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CFPB sues non-bank mortgage creditor for redlining

A CFPB press release reports that the Bureau has filed a lawsuit against Townstone Financial, Inc., a nonbank retail-mortgage creditor based in Chicago, for violations of the Equal Credit Opportunity Act, Regulation B; and the Consumer Financial Protection Act. ECOA and Regulation B prohibit mortgage lenders from discriminating against applicants in credit transactions on the basis of race, color, national origin, or other prohibited bases. ECOA and Regulation B also prohibit mortgage lenders from making statements, or engaging in acts or practices, that would discourage, on a prohibited basis, applicants or prospective applicants from applying for credit. The Bureau’s complaint alleges that Townstone violated ECOA and Regulation B by engaging in discriminatory mortgage-lending practices and that these violations also constituted violations of the CFPA. The complaint says that Townstone:

  • engaged in acts or practices, including making statements during its weekly radio shows and podcasts through which it marketed its services, that illegally discouraged prospective African-American applicants from applying to Townstone for mortgage loans;
  • engaged in illegal redlining by engaging in acts or practices that discouraged prospective applicants living in African-American neighborhoods in the Chicago MSA from applying to Townstone for mortgage loans, including by making discouraging statements during its weekly radio shows and podcasts through which it marketed its services; and
  • engaged in illegal redlining by engaging in acts or practices that discouraged prospective applicants living in other areas from applying to Townstone for mortgage loans for properties located in African-American neighborhoods in the Chicago MSA, including by making discouraging statements during its weekly radio shows and podcasts through which it marketed its services.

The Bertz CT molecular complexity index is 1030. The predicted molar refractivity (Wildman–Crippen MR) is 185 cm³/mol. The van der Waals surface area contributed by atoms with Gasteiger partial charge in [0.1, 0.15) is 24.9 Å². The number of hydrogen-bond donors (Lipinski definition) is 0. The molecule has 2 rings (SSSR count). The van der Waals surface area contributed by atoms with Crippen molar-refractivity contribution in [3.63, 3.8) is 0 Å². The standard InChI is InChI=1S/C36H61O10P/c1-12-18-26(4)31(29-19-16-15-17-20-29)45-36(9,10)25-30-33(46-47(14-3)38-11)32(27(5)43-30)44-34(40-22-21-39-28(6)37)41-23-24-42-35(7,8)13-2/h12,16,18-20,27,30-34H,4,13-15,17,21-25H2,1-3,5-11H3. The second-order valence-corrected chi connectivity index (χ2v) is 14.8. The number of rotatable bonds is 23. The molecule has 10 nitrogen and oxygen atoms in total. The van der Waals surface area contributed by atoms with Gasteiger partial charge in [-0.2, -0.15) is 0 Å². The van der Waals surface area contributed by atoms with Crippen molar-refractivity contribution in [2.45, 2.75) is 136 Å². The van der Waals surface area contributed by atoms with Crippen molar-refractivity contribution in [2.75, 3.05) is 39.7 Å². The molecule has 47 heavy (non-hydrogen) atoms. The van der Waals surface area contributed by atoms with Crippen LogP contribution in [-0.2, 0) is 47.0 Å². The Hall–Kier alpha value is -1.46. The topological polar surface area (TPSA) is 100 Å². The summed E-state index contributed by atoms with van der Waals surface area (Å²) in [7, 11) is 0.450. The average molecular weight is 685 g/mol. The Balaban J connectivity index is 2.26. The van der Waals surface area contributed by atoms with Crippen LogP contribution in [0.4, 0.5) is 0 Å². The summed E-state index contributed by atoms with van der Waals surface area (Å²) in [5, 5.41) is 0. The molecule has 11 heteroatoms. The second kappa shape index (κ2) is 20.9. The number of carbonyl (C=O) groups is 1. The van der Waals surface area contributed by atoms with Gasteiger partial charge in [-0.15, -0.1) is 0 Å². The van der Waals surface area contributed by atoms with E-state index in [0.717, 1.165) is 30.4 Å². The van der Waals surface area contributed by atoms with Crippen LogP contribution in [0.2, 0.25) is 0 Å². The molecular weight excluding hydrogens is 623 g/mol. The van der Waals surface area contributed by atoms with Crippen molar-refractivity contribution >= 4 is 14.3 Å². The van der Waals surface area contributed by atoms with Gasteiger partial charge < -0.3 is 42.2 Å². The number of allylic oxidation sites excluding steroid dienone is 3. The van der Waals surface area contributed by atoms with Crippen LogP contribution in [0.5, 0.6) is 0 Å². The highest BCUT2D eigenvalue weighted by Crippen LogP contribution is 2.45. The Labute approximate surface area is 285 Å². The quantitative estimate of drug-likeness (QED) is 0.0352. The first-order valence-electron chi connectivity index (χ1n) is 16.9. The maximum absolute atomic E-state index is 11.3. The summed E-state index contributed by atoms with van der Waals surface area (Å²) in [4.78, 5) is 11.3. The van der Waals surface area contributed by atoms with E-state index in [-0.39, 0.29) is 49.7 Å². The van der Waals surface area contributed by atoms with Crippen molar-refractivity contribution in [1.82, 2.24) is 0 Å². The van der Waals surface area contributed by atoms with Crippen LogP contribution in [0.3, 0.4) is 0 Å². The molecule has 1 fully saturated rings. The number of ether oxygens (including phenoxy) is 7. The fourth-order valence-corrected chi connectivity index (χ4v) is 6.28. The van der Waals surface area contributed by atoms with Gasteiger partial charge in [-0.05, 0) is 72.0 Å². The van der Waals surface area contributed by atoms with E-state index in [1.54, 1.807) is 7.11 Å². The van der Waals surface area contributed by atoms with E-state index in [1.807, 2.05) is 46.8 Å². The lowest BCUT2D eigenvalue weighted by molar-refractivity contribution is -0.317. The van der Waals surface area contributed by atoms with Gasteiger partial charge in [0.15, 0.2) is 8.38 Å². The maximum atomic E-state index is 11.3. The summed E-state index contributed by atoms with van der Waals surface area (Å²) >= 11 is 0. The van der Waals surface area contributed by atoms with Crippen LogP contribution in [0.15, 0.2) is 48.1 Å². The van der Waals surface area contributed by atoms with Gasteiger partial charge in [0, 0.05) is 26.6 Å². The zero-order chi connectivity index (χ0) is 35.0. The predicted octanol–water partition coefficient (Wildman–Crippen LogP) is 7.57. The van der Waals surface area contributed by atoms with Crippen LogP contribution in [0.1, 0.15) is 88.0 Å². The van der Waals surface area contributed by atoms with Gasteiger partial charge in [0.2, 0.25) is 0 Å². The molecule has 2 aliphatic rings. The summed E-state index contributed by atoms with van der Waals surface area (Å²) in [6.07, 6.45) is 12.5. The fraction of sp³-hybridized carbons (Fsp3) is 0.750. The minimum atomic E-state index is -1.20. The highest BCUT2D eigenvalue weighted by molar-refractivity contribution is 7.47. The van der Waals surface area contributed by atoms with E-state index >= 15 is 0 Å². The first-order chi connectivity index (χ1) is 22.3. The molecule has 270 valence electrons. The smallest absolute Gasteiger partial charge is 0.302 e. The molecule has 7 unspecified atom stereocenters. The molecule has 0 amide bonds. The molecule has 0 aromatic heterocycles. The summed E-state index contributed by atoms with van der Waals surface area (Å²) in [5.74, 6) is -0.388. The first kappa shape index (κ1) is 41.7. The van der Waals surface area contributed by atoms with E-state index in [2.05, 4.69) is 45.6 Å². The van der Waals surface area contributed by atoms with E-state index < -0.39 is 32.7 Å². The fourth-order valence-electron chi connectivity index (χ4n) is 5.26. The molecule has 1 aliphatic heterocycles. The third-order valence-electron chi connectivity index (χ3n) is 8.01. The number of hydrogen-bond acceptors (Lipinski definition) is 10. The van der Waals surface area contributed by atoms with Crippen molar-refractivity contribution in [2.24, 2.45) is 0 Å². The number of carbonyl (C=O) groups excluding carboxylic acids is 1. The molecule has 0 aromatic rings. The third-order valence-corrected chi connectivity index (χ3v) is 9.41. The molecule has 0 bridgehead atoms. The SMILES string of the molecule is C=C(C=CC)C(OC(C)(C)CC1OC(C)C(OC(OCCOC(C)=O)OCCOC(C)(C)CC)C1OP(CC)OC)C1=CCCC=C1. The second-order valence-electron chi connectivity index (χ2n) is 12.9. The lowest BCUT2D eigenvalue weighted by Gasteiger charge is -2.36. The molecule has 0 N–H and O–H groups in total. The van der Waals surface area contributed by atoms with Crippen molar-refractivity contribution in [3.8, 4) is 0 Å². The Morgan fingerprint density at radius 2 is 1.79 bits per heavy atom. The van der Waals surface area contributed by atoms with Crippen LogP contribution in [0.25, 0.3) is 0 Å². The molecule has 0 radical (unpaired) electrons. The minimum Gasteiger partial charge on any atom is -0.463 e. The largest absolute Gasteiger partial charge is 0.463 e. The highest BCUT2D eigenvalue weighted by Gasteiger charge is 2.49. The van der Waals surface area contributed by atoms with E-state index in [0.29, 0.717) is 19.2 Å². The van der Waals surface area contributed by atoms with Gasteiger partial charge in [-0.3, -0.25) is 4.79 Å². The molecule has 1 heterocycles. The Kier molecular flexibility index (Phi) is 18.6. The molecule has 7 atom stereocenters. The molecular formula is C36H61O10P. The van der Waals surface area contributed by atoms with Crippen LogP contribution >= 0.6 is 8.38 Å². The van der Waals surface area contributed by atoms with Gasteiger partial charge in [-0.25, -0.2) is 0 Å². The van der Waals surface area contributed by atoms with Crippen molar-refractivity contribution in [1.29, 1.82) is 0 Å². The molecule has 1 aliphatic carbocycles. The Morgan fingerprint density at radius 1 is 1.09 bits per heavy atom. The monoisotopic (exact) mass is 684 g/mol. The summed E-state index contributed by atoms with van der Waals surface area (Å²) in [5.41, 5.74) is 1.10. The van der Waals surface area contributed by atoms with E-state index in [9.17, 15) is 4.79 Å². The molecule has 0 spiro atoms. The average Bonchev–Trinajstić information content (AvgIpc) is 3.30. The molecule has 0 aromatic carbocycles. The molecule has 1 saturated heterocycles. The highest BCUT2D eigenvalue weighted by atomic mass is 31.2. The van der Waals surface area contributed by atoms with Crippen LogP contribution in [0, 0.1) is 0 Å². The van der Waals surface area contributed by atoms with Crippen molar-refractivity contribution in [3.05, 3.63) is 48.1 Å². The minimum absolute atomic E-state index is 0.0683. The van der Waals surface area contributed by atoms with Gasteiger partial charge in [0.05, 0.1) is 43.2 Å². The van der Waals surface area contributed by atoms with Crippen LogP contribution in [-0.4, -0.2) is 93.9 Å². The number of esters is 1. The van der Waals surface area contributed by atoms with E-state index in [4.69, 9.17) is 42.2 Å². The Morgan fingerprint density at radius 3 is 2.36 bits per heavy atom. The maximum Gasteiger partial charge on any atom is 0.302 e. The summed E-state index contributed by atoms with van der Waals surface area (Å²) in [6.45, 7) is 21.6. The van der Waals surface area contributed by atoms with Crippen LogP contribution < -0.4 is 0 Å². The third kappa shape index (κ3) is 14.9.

Bureau article on military consumer protection

To mark Military Consumer Protection Month and National Consumer Protection Week, the CFPB has posted a blog article, "Alphabet soup: The ABCs of military consumer protection." The article summarizes and provides links to information on:

  • The Servicemembers Civil Relief Act (SCRA)
  • The Military Lending Act (MLA)
  • The Fair Debt Collection Practices Act (FDCPA)
  • The Fair Credit Reporting Act (FCRA)
  • Local and state laws


OFAC targets entities facilitating Yevgeniy Prigozhin

Treasury has announced that OFAC has taken action as part of its ongoing sanctions efforts regarding financier Yevgeniy Prigozhin, by targeting entities located in Sudan, Hong Kong, and Thailand that have enabled his ability to evade U.S. sanctions. The actors targeted have directly facilitated Prigozhin’s global operations and attempted to suppress and discredit protestors seeking democratic reforms in Sudan.

OFAC’s action targets three individuals and five entities directly involved in furthering Prigozhin’s operations in Sudan and assisting his ability to evade sanctions. For information on the targeted individuals and entities, see BankersOnline's OFAC Update.


FinCEN advisory on FATF list of AML/CFT-deficient countries

FinCEN has issued Advisory FIN-2020-A004 on the Financial Action Task Force-identified jurisdictions with AML/CFT deficiencies, which the FATF re-issued on June 30.

FinCEN advises that financial institutions should consider the FATF’s statements when reviewing their obligations and risk-based policies, procedures, and practices with respect to the jurisdictions identified for increased monitoring (Albania, The Bahamas, Barbados, Botswana, Burma (Myanmar), Cambodia, Ghana, Iceland, Jamaica, Mauritius, Mongolia, Nicaragua, Pakistan, Panama, Syria, Uganda, Yemen, and Zimbabwe).

The FATF made the initial determination that Iceland and Mongolia have substantially completed their action plans, and issued statements noting their progress. Iceland and Mongolia will remain identified as “Jurisdictions under Increased Monitoring” until the FATF can conduct on-site visits to verify that each country has begun implementing its reforms.


$16M in refunds sent to victims of fake debt relief operations